Activate the create button when you want to create a new system restore snapshot. All that is left to do at this point is to add a description for the System Restore snapshot to help with identification. Date and time are automatically added. Select create to save the snapshot to the local system.

Update: Windows 7, Windows 8 and Windows 10 users can to press the Windows-key, enter system restore and select System Restore from the results listing to create a System Restore point on their system.

Alternative option to backup the Registry

A second option that you have is to back up hives of the Windows Registry using the Windows Registry Editor.

  1. Tap on the Windows-key, type regedit.exe and hit the Enter-key to load the Registry Editor.
  2. Confirm the UAC prompt that is displayed.
  3. Select what you want to back up using the left sidebar listing of Registry hives. If you want to back up everything, select Computer.
  4. Open File > Export.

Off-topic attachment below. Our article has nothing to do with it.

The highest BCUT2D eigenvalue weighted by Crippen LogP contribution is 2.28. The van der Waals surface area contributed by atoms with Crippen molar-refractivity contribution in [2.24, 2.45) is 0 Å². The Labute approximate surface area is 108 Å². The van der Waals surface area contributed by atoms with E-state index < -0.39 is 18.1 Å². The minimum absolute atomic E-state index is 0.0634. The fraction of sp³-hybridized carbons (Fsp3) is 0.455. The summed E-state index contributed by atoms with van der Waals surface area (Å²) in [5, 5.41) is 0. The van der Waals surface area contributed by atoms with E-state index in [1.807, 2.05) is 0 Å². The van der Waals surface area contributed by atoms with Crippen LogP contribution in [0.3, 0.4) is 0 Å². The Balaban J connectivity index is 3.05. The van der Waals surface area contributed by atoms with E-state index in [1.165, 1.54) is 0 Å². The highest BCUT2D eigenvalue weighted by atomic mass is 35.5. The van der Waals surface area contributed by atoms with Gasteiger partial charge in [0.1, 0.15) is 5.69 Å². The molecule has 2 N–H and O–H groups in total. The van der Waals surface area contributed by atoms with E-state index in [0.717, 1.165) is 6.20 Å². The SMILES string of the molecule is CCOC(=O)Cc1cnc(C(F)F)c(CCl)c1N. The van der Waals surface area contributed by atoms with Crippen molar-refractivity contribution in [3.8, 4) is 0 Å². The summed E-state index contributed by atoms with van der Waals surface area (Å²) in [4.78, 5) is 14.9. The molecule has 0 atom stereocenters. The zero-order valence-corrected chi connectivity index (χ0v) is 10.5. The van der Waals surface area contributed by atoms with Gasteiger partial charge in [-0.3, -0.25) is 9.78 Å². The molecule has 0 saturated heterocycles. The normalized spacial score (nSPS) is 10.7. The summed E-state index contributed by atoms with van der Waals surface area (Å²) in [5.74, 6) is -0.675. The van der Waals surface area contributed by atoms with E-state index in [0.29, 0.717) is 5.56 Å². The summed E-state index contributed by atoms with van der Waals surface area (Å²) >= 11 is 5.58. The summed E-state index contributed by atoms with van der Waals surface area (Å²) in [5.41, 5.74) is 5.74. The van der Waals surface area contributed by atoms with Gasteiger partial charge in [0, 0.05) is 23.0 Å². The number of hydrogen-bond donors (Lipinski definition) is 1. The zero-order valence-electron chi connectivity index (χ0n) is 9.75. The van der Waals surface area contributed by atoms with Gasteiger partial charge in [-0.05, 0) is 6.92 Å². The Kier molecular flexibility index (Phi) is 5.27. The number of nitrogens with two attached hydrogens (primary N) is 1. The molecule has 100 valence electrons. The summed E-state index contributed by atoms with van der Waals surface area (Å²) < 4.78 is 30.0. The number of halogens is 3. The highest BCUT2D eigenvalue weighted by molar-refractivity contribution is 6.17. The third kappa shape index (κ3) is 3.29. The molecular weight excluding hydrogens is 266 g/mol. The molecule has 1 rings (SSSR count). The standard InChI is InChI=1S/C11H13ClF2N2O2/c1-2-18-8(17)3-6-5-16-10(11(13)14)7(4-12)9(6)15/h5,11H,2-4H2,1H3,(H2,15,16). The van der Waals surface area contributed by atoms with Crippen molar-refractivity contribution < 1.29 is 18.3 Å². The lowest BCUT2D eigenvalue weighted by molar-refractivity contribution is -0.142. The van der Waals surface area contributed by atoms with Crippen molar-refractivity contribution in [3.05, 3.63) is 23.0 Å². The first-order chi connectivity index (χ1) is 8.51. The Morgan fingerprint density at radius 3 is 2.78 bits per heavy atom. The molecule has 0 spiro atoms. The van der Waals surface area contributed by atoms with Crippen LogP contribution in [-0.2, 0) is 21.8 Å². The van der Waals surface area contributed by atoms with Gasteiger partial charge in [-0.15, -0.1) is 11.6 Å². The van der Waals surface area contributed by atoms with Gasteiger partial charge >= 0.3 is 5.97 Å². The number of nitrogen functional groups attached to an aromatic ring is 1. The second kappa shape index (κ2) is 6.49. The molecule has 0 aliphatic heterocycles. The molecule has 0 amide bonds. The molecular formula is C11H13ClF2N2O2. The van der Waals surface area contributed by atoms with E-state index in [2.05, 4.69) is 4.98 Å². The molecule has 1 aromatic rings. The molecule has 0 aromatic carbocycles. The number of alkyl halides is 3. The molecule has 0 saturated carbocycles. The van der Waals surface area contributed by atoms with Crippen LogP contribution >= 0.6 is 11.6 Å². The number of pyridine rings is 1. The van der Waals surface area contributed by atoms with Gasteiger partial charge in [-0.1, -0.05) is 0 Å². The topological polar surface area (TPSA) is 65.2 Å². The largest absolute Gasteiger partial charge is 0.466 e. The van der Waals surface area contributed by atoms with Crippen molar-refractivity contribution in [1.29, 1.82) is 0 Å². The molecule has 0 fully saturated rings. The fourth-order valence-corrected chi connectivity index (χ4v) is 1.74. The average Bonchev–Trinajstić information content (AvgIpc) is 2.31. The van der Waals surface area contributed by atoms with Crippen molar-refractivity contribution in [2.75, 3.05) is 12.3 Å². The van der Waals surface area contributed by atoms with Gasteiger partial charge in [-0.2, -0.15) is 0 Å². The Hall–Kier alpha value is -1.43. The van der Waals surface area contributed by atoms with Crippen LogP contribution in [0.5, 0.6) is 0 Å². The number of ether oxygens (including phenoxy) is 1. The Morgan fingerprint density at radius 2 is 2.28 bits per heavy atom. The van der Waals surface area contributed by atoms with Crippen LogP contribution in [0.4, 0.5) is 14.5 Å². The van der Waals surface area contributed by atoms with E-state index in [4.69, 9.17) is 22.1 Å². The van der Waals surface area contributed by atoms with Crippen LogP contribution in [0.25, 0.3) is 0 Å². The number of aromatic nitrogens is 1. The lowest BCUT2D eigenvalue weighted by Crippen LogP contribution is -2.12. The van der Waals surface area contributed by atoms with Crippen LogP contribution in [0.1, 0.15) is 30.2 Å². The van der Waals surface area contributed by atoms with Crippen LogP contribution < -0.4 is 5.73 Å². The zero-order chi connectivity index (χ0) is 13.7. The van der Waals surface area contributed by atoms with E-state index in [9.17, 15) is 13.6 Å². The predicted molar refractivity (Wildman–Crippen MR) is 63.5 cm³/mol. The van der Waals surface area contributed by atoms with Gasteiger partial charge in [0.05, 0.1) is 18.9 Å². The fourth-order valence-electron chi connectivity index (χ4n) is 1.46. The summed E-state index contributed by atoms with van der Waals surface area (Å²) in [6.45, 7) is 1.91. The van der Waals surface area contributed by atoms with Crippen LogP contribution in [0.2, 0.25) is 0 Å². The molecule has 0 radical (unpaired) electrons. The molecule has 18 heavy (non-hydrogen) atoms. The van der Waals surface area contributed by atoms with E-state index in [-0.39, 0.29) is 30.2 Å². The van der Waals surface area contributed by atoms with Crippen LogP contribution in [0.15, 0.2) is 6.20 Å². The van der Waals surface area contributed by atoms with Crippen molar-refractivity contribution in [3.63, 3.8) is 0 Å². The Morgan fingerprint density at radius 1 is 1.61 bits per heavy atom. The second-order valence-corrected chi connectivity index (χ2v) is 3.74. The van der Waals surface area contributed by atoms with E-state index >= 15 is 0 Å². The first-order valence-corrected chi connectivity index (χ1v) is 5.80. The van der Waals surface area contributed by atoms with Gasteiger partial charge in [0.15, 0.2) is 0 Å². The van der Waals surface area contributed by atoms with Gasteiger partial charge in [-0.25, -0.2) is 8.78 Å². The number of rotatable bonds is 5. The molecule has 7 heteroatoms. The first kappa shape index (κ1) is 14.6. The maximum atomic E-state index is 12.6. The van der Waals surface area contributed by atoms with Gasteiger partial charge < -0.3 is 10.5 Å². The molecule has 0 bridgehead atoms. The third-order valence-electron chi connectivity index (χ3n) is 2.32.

5. Type a name for the Registry backup and pick a location you want to save it to.

Note that you can select all entries or just a selection. You can even back up individual keys if you want so that you may restore them at a later point in time.

You can also right-click on any element in the Registry and select Export from the menu to export the selection to the local system.

This saves the selection to the local system. You can restore it at any point in time using the "import" option under File or with a simple double-click on the file as the data is saved using the .reg file type.

Windows displays a security prompt when you execute Registry files on the system. Just select yes to import the data to the Registry.

Tip: You can select File > Connect Network Registry to connect network resources. These can then be backed up just like any other data once connected

Registry Restoration issues

You may get an error message when you attempt to restore a previously backed up Registry file. The error message may read "Cannot import... Not all data was successfully written to the registry. Some keys are open by the system or other processes".